Word vs PDF Resume: What is the Best Resume Format?

By Natalie Severt

 

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You’re about to choose between PDF and Word resume formats, but first, think about this:

Star Wars or Star Trek? Quick, pick.

If you’re not a hardcore Warsie or Trekkie you’re probably thinking, what’s the difference? It’s space people doing space things in space with glowy swords. Right? Wrong. There are obviously no glowy swords in Star Trek.

Now, quick – PDF resume or Word resume? Pick.

Again, I’m sure you don’t see much difference. (Hint: Word doesn’t have glowy swords either.) It might not seem like it, but there are big differences between the two formats and choosing the right one is critical. So, which file format do you choose? Should you pick an MS Word doc or the PDF resume format? This article will tell you how to decide which file format to use when saving a resume so that you can be sure that a hiring manager will read it.

Resume Formatting – Word or PDF?

Why is a simple thing like choosing between a PDF resume or a Word resume so important? Some companies can receive up to 250 resumes on average in response to a single job opening. And they use software to help them sort through that mountain of resumes. Because let’s face it, recruiters are only human. The software is called Applicant Tracking System (ATS) software, and it sorts resumes by relevancy, checking them for keywords from the job description. If you put all the right things on your resume, ATS will rank it higher: especially, if you’ve put your best skills on your resume.

So, if you’ve taken the time to carefully tailor your resume to the job description by adding keywords to your resume, you’re already one step ahead of everyone else. Hiring managers then read those resumes at the top of the ranking to choose who they are going to interview. That means that hundreds of resumes will never reach a human person.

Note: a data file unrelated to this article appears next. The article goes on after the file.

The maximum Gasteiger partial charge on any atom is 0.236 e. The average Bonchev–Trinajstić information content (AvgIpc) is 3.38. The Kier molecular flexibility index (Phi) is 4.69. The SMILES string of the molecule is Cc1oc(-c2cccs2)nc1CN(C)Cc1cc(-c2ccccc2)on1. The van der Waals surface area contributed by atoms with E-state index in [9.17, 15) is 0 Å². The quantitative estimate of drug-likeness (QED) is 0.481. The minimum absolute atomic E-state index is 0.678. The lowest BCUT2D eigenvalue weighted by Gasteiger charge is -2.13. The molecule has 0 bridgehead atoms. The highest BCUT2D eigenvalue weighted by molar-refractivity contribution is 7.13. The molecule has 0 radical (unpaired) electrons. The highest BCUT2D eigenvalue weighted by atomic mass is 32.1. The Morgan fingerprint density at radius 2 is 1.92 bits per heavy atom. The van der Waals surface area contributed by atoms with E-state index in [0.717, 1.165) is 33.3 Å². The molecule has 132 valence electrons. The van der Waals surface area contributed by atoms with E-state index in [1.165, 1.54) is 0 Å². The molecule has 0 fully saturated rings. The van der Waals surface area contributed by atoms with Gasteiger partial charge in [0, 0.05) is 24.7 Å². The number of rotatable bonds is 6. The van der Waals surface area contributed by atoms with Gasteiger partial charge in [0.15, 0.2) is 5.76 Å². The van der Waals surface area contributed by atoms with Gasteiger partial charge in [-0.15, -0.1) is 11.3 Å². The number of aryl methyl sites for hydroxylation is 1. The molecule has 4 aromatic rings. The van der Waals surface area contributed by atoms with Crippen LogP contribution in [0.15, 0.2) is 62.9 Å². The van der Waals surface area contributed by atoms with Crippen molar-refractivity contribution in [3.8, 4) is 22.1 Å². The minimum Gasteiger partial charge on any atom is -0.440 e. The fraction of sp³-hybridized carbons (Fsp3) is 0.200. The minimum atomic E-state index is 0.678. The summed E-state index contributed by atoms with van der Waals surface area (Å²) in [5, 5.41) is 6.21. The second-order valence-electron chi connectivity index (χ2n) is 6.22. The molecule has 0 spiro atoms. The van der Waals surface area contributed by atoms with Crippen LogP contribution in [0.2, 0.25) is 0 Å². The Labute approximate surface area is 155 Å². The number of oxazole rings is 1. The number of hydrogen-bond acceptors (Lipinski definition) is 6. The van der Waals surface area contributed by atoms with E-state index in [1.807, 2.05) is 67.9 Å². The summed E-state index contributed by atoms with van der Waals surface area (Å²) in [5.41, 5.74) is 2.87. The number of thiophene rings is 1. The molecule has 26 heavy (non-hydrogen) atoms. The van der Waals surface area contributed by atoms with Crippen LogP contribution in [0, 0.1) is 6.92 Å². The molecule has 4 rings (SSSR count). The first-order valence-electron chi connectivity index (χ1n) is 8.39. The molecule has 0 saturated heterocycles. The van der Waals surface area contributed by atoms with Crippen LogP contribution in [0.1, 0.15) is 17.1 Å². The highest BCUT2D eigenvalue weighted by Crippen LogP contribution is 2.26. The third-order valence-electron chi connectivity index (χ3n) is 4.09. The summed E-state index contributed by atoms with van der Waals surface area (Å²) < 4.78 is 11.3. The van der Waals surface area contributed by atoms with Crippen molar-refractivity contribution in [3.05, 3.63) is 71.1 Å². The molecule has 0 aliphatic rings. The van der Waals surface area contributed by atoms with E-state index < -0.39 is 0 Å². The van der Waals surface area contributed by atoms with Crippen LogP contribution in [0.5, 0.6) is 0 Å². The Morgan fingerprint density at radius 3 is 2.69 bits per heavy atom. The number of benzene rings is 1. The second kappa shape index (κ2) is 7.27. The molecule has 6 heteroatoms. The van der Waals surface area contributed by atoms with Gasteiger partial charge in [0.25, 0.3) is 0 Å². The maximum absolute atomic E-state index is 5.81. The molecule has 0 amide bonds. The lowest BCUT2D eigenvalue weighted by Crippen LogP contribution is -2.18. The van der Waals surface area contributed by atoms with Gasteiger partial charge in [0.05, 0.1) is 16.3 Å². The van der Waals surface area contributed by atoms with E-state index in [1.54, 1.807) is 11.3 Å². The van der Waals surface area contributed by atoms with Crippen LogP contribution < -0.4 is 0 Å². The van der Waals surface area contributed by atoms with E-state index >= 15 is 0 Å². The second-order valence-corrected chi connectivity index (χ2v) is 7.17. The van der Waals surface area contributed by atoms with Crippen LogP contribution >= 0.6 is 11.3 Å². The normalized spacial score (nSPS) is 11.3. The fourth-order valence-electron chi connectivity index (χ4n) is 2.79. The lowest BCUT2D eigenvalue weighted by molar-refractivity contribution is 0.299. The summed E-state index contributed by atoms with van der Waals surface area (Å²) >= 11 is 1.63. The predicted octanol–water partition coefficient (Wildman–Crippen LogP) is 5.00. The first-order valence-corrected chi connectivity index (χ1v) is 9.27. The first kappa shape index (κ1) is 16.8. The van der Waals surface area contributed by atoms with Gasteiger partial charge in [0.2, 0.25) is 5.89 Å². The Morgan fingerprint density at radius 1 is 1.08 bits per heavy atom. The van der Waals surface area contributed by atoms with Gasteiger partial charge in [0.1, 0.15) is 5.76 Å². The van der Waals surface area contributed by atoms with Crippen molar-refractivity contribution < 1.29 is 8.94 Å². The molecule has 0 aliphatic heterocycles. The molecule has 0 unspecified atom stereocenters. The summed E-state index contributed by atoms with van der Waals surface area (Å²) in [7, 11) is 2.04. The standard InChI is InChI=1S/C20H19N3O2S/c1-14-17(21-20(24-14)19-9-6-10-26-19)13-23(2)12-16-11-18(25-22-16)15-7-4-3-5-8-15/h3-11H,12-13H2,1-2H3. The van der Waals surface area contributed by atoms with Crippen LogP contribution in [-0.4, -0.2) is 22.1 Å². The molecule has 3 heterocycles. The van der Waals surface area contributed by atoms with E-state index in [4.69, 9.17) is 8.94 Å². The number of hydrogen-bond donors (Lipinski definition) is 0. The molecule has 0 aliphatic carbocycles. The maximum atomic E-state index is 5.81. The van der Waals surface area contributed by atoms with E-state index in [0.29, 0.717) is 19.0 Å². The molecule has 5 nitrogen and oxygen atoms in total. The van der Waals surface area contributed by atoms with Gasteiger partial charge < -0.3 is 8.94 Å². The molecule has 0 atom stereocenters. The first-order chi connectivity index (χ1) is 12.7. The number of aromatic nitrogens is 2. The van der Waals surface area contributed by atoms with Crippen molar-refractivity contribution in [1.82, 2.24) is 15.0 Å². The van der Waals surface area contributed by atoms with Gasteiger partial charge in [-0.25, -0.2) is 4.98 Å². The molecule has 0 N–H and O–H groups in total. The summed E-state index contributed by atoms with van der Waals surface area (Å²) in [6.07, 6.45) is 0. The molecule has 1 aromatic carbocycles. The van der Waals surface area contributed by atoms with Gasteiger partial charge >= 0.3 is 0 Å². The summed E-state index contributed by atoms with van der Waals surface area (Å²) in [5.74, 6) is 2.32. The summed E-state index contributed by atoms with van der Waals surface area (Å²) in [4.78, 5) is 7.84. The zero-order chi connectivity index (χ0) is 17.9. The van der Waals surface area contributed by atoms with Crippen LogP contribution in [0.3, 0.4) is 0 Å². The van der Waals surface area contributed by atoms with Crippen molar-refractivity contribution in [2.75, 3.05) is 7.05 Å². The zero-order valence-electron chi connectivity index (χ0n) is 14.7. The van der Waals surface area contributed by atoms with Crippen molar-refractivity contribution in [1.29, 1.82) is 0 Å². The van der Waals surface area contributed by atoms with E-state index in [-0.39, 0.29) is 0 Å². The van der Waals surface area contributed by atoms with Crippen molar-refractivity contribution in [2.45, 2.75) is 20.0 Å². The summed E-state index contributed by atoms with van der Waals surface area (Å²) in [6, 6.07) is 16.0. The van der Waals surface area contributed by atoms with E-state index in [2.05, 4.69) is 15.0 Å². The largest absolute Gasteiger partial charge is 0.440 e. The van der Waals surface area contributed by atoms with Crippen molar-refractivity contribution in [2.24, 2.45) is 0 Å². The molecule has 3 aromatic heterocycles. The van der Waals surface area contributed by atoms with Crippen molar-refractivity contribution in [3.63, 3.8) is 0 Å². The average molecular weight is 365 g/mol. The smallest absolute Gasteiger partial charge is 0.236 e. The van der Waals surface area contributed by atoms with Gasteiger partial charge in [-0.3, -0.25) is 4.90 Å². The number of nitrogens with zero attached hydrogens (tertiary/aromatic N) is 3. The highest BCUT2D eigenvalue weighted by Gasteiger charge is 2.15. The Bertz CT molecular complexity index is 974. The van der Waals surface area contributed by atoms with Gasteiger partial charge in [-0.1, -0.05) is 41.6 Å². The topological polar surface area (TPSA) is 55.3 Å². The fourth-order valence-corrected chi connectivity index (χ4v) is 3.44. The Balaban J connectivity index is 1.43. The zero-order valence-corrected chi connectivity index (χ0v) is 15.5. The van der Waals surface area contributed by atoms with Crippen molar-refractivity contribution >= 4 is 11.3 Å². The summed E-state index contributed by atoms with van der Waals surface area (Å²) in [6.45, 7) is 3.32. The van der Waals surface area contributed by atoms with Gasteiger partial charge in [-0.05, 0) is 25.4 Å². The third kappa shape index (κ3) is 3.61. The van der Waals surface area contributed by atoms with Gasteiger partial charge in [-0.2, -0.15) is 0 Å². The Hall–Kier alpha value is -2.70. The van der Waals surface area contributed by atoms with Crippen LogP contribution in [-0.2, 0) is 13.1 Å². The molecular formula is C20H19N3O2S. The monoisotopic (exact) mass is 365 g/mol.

But what does all of this have to do with the file format you’ve chosen for your resume? 

ATS software is not able to read special formatting. Therefore it is critical for you to email your resume right. For example, some older versions of ATS software can have problems reading PDFs—specifically the resume fonts. While the software continues to improve, you need to make sure you have an ATS-friendly version of your resume.

How do you know if your resume is going to have to pass through ATS?

Many large companies now use some form of the software. Have you ever filled out an application online and then attached your resume separately? If yes, then ATS software probably scanned your resume. If you are applying to a large firm with 100+ employees, there is a good chance that the company is processing your information with the help of ATS software. And if you’re applying to a Fortune 500 company it’s more likely than not. Smaller enterprises and startups are less likely to use the software, but that trend is changing.

The strategy to getting past the software is the same in almost every case:

  1. Your resume needs to match the job description.
  2. You need to use the best keywords for a resume.
  3. Plus, you have to make sure you know how to format a resume so that the software doesn’t automatically reject it.

Pro Tip: If you’re sending your resume as a PDF, make sure it is not saved as an image.

How do you know your PDF file is okay? Try to highlight, copy, and paste the text. If your computer can read the text then you’re good to go!

This article was originally published on Zety